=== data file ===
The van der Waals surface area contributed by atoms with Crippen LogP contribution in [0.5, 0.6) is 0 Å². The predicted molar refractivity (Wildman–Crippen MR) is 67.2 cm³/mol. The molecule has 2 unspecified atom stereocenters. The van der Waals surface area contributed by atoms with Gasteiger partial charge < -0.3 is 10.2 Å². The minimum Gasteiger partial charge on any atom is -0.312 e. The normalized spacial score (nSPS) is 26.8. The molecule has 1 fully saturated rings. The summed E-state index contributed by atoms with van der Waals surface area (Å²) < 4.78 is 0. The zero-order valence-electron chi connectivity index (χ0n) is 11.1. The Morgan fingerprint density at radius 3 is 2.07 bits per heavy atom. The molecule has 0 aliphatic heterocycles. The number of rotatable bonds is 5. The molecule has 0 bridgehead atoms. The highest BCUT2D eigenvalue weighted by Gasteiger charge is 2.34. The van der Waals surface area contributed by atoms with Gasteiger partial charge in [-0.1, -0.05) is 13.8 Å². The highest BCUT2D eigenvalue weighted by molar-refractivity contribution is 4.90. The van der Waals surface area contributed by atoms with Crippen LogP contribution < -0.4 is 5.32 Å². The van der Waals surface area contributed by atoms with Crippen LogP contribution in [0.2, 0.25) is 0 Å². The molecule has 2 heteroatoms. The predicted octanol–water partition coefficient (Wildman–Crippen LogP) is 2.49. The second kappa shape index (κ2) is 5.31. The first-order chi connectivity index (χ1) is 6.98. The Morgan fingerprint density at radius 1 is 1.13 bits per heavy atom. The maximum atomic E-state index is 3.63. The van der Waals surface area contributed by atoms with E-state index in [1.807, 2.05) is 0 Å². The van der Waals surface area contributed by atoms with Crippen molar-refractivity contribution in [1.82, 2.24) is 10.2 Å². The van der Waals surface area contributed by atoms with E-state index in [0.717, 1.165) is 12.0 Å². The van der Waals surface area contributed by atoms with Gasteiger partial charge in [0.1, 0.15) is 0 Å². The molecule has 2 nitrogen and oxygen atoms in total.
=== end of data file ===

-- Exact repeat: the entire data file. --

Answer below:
The van der Waals surface area contributed by atoms with Crippen LogP contribution in [0.5, 0.6) is 0 Å². The predicted molar refractivity (Wildman–Crippen MR) is 67.2 cm³/mol. The molecule has 2 unspecified atom stereocenters. The van der Waals surface area contributed by atoms with Gasteiger partial charge < -0.3 is 10.2 Å². The minimum Gasteiger partial charge on any atom is -0.312 e. The normalized spacial score (nSPS) is 26.8. The molecule has 1 fully saturated rings. The summed E-state index contributed by atoms with van der Waals surface area (Å²) < 4.78 is 0. The zero-order valence-electron chi connectivity index (χ0n) is 11.1. The Morgan fingerprint density at radius 3 is 2.07 bits per heavy atom. The molecule has 0 aliphatic heterocycles. The number of rotatable bonds is 5. The molecule has 0 bridgehead atoms. The highest BCUT2D eigenvalue weighted by Gasteiger charge is 2.34. The van der Waals surface area contributed by atoms with Gasteiger partial charge in [-0.1, -0.05) is 13.8 Å². The highest BCUT2D eigenvalue weighted by molar-refractivity contribution is 4.90. The van der Waals surface area contributed by atoms with Crippen LogP contribution < -0.4 is 5.32 Å². The van der Waals surface area contributed by atoms with Crippen LogP contribution in [0.2, 0.25) is 0 Å². The molecule has 2 heteroatoms. The predicted octanol–water partition coefficient (Wildman–Crippen LogP) is 2.49. The second kappa shape index (κ2) is 5.31. The first-order chi connectivity index (χ1) is 6.98. The Morgan fingerprint density at radius 1 is 1.13 bits per heavy atom. The maximum atomic E-state index is 3.63. The van der Waals surface area contributed by atoms with E-state index in [1.807, 2.05) is 0 Å². The van der Waals surface area contributed by atoms with Crippen molar-refractivity contribution in [1.82, 2.24) is 10.2 Å². The van der Waals surface area contributed by atoms with E-state index in [0.717, 1.165) is 12.0 Å². The van der Waals surface area contributed by atoms with Gasteiger partial charge in [0.1, 0.15) is 0 Å². The molecule has 2 nitrogen and oxygen atoms in total.